Gun test: Diana 430L
- Credit: Archant
Mark Camoccio puts the latest incarnation of this classic springer through her paces
List up the key brands for spring-powered airguns, and Diana will undoubtedly be somewhere near the top. Made in Germany, by Mayer Grammelspacher, this prolific premium manufacturer has built up quite a reputation, for robust, properly engineered products, with a standard of finish and workmanship to rival anything. There is a confusing history to the company, with many models being made under the ‘Original’ brand name for a while, but it was landmark models such as the Original 45, hitting the headlines in the late ‘70s, that helped to cement the company’s place in the airgun market.
On test here is the Diana 430L, and although the action has been around for a while, in some form or another, this particular variant is the latest incarnation. Pick this model up out of the box, and first impressions are of a sleek, solidly made sporting tool, with that famous ‘goddess of hunting’ logo proudly stamped on the cylinder. OK, admittedly the styling is a little bland when compared to that gloriously angular, ultra-bold Original 45, that made us sit up and take notice all those years ago – few modern springers can compete in the style stakes with that sporting classic.
A side issue for sure, for what we have here is effectively a direct competitor to Weihrauch’s mighty HW97, and Air Arms’ TX200 range – two of the very best fixed-barrel sporting designs currently available. Diana’s 430L has to be good then, so let’s take a closer look and see just what it has to offer the serious enthusiast. For a start, there’s an attractive ambidextrous beech sporter stock, with laser chequering, underlever action, auto-safety, raised scope rail, and T06 two-stage trigger. Build quality speaks for itself, so let’s get hands on and and see which aspects deliver.
Where the original version of this model had a full-length, Stutzen-style stock, this latest offering sports that sleek sporter design, with a nicely extended fore end and laser-cut chequering to improve grip, on both the fore end, and pistol grip. Spanning 43 inches, this gun isn’t exactly short, so I’m not quite sure why Diana list it as ‘compact’. Yet, it could be termed as ‘slim-line’, given the profile. That sleek curvaceous approach does result in a pleasing hold up front. Likewise, the nicely shaped grip, yet the vaguely styled cheek piece doesn’t help the cause, and it could benefit from being a little higher and better defined.
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Finish to all the metalwork is hard to fault, and the main cylinder, barrel and underlever, all get a mirror finish of chemical bluing, contrasting with the matte black of the cocking lever axis point and muzzle catch assembly. All-metal construction is reassuring, save for the safety catch and trigger guard, and these are well made so that they don’t detract from the overall quality feel. Wood to metal fit is excellent, and build overall is just spot on.
With a fairly short underlever, cocking effort is best described as significant, but be bold with the stroke, and effort is minimised. As usual with this style of gun, the lever should be held throughout for safety, whilst directly feeding a pellet into the open breech. On the plus side, Diana machine out the bottom of the loading bay, so fumble a pellet, and it drops clear out of the bottom – like the Air Arms Pro Sport design. On the negative side, the safety mechanism on my test rifle was faulty. You’ll see a small catch to the right of the sliding breech. This should need to be depressed to allow the cocking lever to return after cocking the action, yet on my test rifle, the catch slid up and down with no effect on the mechanism. However, 430L’s performance overall, was difficult to fault.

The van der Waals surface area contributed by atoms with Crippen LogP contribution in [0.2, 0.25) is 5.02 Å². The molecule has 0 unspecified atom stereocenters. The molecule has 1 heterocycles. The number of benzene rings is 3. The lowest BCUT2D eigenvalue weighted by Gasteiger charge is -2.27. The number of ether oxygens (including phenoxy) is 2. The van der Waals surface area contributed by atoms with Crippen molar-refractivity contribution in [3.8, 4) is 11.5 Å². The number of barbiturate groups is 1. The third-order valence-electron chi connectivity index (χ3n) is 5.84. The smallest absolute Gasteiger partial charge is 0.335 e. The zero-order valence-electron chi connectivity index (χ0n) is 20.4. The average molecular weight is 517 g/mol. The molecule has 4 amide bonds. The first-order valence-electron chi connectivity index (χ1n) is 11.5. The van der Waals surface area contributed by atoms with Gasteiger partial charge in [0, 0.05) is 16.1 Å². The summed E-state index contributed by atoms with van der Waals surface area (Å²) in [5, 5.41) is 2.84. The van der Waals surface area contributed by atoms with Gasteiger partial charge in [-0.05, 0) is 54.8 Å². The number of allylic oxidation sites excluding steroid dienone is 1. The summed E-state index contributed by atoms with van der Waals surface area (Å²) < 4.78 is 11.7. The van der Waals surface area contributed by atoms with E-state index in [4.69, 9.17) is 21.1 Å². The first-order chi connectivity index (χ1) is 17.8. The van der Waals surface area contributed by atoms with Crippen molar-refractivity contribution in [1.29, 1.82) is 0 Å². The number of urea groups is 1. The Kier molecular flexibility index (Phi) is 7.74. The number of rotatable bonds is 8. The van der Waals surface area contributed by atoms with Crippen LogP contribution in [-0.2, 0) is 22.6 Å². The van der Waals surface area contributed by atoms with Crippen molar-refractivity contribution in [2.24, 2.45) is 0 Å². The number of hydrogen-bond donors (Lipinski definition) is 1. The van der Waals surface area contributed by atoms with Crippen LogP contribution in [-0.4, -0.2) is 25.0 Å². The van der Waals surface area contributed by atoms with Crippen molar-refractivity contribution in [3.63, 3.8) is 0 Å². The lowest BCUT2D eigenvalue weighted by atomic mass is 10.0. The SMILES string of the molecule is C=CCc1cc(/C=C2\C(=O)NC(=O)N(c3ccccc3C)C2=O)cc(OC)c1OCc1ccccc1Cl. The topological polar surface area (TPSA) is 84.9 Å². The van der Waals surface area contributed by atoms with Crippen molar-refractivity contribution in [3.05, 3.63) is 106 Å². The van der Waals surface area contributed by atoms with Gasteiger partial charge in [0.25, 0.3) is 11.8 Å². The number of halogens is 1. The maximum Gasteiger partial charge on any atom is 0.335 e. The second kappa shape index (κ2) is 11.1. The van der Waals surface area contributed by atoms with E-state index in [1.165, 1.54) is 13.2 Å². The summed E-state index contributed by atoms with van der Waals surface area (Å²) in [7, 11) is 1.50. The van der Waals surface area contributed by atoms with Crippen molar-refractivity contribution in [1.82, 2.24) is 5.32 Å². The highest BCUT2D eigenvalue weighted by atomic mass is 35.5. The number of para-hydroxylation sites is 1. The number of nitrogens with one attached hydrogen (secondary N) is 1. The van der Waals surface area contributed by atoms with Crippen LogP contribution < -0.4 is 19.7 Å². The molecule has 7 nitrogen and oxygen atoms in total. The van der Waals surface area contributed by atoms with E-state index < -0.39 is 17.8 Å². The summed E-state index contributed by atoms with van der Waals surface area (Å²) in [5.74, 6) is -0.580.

A decent trigger always sets a gun on the right path, and Diana’s acclaimed T06 two-stage unit is refined and satisfying to use. A broad, well-shaped blade, and crisp, totally readable release, all come together nicely. This 430L was pretty loud in use, but the shot is a quick snap, with no resonance. and only soft recoil to worry about – almost certainly the result of recoil dampening features incorporated on the inside. That said, I did still need to use an arrestor block to prevent movement of the scope on the rails, but this is par for the course with spring guns overall, and something to be expected. Mounts with an arrestor pin, or a belt and braces, one-piece mount, are all viable solutions.
Groups of better than half inch (3/8 inch) shot over 25 yards, using Air Arms Diabolo Field pellets, were fairly easy to come by, but it was that slick firing cycle that was as much a part of the story with this model, as the downrange performance.
Get past those safety deficiencies – maybe I was unlucky – and there is plenty to get excited about. Direct feed into the breech, so you can feel a pellet’s fit in the rifling, is always comforting, and the performance on offer overall, quality trigger, slick action, and raw accuracy, can’t fail to impress. So, yes, the Diana 430L comes highly recommended for a variety of tasks.
Model: Diana 430L
Manufacturer: Mayer Grammelspecher, Germany
Type: Underlever, spring-powered
Calibre: .177 on test, .22 available
Overall length: 43”
Stock: Ambidextrous, beech sporter
Trigger: Two-stage adjustable
Velocity: Using: AA Diablo / Bisley LRG
Energy: 10.8 ft.lbs.
Contact: Edgar Brothers
Tel: 01625 613177
RRP: £389 approx